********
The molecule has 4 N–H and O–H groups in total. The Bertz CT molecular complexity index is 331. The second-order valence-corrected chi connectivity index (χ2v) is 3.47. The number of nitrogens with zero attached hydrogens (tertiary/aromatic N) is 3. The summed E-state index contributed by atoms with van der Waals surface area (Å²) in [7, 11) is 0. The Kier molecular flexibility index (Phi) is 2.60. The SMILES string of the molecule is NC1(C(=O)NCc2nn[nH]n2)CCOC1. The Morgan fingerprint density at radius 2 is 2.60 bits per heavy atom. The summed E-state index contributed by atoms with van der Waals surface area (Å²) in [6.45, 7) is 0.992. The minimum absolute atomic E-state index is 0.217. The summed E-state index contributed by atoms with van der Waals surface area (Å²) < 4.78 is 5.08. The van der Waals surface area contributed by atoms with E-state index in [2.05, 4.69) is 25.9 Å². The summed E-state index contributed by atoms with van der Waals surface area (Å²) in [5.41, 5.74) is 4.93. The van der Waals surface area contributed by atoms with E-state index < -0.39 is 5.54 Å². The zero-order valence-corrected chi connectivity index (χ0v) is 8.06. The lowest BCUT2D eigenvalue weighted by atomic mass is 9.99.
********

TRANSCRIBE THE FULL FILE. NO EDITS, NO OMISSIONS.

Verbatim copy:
The molecule has 4 N–H and O–H groups in total. The Bertz CT molecular complexity index is 331. The second-order valence-corrected chi connectivity index (χ2v) is 3.47. The number of nitrogens with zero attached hydrogens (tertiary/aromatic N) is 3. The summed E-state index contributed by atoms with van der Waals surface area (Å²) in [7, 11) is 0. The Kier molecular flexibility index (Phi) is 2.60. The SMILES string of the molecule is NC1(C(=O)NCc2nn[nH]n2)CCOC1. The Morgan fingerprint density at radius 2 is 2.60 bits per heavy atom. The summed E-state index contributed by atoms with van der Waals surface area (Å²) in [6.45, 7) is 0.992. The minimum absolute atomic E-state index is 0.217. The summed E-state index contributed by atoms with van der Waals surface area (Å²) < 4.78 is 5.08. The van der Waals surface area contributed by atoms with E-state index in [2.05, 4.69) is 25.9 Å². The summed E-state index contributed by atoms with van der Waals surface area (Å²) in [5.41, 5.74) is 4.93. The van der Waals surface area contributed by atoms with E-state index < -0.39 is 5.54 Å². The zero-order valence-corrected chi connectivity index (χ0v) is 8.06. The lowest BCUT2D eigenvalue weighted by atomic mass is 9.99.